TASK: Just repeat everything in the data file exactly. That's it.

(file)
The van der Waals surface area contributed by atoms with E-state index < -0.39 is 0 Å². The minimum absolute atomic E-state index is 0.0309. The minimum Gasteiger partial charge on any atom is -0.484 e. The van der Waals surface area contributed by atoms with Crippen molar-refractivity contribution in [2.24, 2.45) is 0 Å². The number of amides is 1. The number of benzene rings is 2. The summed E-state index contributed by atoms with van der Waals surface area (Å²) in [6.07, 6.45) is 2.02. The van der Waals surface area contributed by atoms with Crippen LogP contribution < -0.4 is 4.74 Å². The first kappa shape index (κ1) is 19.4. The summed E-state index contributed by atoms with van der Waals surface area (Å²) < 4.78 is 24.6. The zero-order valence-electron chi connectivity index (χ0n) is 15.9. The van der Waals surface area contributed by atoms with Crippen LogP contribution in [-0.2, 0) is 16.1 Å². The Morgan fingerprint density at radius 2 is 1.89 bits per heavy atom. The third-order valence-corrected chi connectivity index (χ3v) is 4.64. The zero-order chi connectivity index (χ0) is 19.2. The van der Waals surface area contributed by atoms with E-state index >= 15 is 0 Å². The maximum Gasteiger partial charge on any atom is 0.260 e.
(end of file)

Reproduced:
The van der Waals surface area contributed by atoms with E-state index < -0.39 is 0 Å². The minimum absolute atomic E-state index is 0.0309. The minimum Gasteiger partial charge on any atom is -0.484 e. The van der Waals surface area contributed by atoms with Crippen molar-refractivity contribution in [2.24, 2.45) is 0 Å². The number of amides is 1. The number of benzene rings is 2. The summed E-state index contributed by atoms with van der Waals surface area (Å²) in [6.07, 6.45) is 2.02. The van der Waals surface area contributed by atoms with Crippen LogP contribution < -0.4 is 4.74 Å². The first kappa shape index (κ1) is 19.4. The summed E-state index contributed by atoms with van der Waals surface area (Å²) < 4.78 is 24.6. The zero-order valence-electron chi connectivity index (χ0n) is 15.9. The van der Waals surface area contributed by atoms with Crippen LogP contribution in [-0.2, 0) is 16.1 Å². The Morgan fingerprint density at radius 2 is 1.89 bits per heavy atom. The third-order valence-corrected chi connectivity index (χ3v) is 4.64. The zero-order chi connectivity index (χ0) is 19.2. The van der Waals surface area contributed by atoms with E-state index >= 15 is 0 Å². The maximum Gasteiger partial charge on any atom is 0.260 e.